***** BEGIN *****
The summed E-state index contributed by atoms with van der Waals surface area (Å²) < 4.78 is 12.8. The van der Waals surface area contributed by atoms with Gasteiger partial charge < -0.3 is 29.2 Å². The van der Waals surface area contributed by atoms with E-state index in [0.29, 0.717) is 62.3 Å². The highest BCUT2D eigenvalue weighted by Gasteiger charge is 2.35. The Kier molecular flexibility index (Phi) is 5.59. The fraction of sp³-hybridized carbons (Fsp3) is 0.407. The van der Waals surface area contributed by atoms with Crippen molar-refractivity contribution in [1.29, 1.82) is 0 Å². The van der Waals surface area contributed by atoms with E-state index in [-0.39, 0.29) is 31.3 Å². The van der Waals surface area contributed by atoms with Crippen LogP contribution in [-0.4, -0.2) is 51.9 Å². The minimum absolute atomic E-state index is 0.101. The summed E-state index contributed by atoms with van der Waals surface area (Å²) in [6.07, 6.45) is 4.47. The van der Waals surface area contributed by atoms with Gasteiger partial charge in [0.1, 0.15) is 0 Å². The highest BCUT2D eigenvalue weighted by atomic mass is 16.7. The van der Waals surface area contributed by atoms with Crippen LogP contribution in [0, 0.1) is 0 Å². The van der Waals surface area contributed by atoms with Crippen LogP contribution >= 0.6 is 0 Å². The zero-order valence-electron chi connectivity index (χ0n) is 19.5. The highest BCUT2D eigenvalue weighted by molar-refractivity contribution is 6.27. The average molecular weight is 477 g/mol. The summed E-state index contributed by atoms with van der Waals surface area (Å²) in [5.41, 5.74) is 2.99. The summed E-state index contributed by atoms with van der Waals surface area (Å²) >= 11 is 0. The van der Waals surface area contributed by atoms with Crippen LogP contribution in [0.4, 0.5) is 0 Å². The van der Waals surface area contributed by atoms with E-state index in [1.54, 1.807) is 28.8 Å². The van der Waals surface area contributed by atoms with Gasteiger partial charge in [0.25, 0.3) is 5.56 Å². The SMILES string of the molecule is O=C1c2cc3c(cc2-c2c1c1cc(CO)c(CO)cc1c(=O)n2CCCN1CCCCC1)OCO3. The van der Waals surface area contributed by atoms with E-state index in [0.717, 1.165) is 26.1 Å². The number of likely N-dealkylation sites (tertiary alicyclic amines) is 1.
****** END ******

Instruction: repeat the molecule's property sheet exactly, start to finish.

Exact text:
The summed E-state index contributed by atoms with van der Waals surface area (Å²) < 4.78 is 12.8. The van der Waals surface area contributed by atoms with Gasteiger partial charge < -0.3 is 29.2 Å². The van der Waals surface area contributed by atoms with E-state index in [0.29, 0.717) is 62.3 Å². The highest BCUT2D eigenvalue weighted by Gasteiger charge is 2.35. The Kier molecular flexibility index (Phi) is 5.59. The fraction of sp³-hybridized carbons (Fsp3) is 0.407. The van der Waals surface area contributed by atoms with Crippen molar-refractivity contribution in [1.29, 1.82) is 0 Å². The van der Waals surface area contributed by atoms with E-state index in [-0.39, 0.29) is 31.3 Å². The van der Waals surface area contributed by atoms with Crippen LogP contribution in [-0.4, -0.2) is 51.9 Å². The minimum absolute atomic E-state index is 0.101. The summed E-state index contributed by atoms with van der Waals surface area (Å²) in [6.07, 6.45) is 4.47. The van der Waals surface area contributed by atoms with Gasteiger partial charge in [0.1, 0.15) is 0 Å². The highest BCUT2D eigenvalue weighted by atomic mass is 16.7. The van der Waals surface area contributed by atoms with Crippen LogP contribution in [0, 0.1) is 0 Å². The van der Waals surface area contributed by atoms with Crippen LogP contribution >= 0.6 is 0 Å². The zero-order valence-electron chi connectivity index (χ0n) is 19.5. The highest BCUT2D eigenvalue weighted by molar-refractivity contribution is 6.27. The average molecular weight is 477 g/mol. The summed E-state index contributed by atoms with van der Waals surface area (Å²) in [5.41, 5.74) is 2.99. The summed E-state index contributed by atoms with van der Waals surface area (Å²) >= 11 is 0. The van der Waals surface area contributed by atoms with Crippen LogP contribution in [0.4, 0.5) is 0 Å². The van der Waals surface area contributed by atoms with E-state index in [1.54, 1.807) is 28.8 Å². The van der Waals surface area contributed by atoms with Gasteiger partial charge in [0.25, 0.3) is 5.56 Å². The SMILES string of the molecule is O=C1c2cc3c(cc2-c2c1c1cc(CO)c(CO)cc1c(=O)n2CCCN1CCCCC1)OCO3. The van der Waals surface area contributed by atoms with E-state index in [0.717, 1.165) is 26.1 Å². The number of likely N-dealkylation sites (tertiary alicyclic amines) is 1.